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Nobody votes in favour of having a chronic (long-term) illness. We would all much rather have something that was temporary and preferably treatable with surgery. "Cut it out, throw the bad bit away and sew up the wound" is the ideal therapeutic principle. "Take a tablet for a time to make it better or help you sort it out" would be the next to ideal treatment. "Learn how to live with this condition and diminish its effects on a day-to-day basis" does not have quite the same ring as the other two. In general patients do not like the idea of having to live with a condition and they are reluctant to take on the discipline of daily adjustments to behaviour. However, patients with neurotransmission disease, or any other chronic disease, have to do exactly this. Sufferers from chronic illnesses of any kind fight against this acceptance every inch of the way. They would rather have almost any other diagnosis. They don't mind accepting that they have been traumatised and they are usually content to be given a diagnosis of depression, particularly if they can attribute it to the words or actions of someone else, and they will even accept that they have had some form of "breakdown" because that concept relieves them of personal responsibility. However, a diagnosis of a chronic illness due to an addictive or compulsive nature will be totally and absolutely rejected, not only by the sufferer, but often also by friends and family and by colleagues at work, if they get to hear of it. That diagnosis seems preposterous and even offensive.

Accepting the diagnosis of a chronic illness requires a process of surrender and this goes against the grain of our upbringing and culture: we are taught to fight, not to give in. However, there is a fundamental difference between fighting against difficult odds and fighting against impossible odds and these should not be confused. It shows even greater courage to surrender, recognising that one is totally defeated, than it does to continue fighting when there is not only a possibility but even a probability that things will not work out well. We admire Butch Cassidy and the Sundance Kid when they come out for their final battle, knowing that they are in deep trouble. We may not admire what they did that brought them to that dreadful final day of reckoning but we admire their spirit in fighting on. The fact that they were annihilated leaves us sad, but we still admire the magnificence of their failure.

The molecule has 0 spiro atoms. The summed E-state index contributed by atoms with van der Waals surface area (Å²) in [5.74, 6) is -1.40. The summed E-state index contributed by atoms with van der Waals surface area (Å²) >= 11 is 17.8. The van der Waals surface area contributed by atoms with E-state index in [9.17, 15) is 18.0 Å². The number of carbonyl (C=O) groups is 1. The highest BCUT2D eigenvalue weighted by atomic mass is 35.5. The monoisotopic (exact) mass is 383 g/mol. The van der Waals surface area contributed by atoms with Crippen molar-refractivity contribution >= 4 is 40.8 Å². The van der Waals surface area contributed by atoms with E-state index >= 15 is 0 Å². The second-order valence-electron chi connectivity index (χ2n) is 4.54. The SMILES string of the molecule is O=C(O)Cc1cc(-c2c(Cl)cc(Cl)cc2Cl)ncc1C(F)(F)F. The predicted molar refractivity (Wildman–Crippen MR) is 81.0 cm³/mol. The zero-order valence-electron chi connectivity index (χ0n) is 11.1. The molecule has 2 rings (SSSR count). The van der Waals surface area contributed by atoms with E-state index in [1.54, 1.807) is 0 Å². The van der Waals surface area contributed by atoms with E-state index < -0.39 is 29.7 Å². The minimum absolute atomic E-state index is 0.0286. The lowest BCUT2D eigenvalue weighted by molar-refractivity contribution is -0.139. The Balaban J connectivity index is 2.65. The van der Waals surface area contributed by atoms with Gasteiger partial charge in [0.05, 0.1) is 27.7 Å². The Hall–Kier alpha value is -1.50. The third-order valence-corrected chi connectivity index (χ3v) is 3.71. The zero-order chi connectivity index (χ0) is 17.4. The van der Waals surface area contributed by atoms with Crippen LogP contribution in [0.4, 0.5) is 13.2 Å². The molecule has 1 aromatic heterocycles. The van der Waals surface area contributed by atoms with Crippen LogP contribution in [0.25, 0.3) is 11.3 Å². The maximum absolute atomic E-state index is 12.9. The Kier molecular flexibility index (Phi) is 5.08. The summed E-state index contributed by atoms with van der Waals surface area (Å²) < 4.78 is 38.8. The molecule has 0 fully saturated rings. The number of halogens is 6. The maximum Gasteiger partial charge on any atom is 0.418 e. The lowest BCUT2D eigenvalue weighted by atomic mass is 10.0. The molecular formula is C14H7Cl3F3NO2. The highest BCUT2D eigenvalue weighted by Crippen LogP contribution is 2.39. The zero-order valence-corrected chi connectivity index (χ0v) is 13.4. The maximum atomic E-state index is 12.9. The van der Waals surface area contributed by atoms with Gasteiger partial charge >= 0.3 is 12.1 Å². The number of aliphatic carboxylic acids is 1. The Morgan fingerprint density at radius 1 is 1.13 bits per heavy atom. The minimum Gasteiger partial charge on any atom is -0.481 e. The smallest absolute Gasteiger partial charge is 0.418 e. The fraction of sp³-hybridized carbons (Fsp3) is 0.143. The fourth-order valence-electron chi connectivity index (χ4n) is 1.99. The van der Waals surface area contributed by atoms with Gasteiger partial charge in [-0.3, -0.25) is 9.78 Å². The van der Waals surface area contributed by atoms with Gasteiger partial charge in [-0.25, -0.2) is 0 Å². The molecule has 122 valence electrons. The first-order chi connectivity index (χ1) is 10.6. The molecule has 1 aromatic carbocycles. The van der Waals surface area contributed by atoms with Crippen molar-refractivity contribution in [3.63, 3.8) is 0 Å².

For people who are fighting against neurotransmission disease there is a similarity to Butch Cassidy and the Sundance Kid in that they go on fighting to the very last. Many do indeed fight to the death and lose their lives in the battle against impossible odds. Fortunately, many nowadays have the opportunity to surrender and begin a new life, working the Twelve Step programme. This is a new daily battle requiring considerable courage at first. As time goes on, however, the daily battle is transformed into a daily reprieve: they come to recognise that life is easier when an addictive tendency is accepted rather than fought. Of course there are also battles to be fought professionally and personally, socially and culturally, but those are the same battles that anyone else has to fight. The battle against neurotransmission disease, however, comes to be seen as utterly pointless. There is no chance whatever of victory. There is only the

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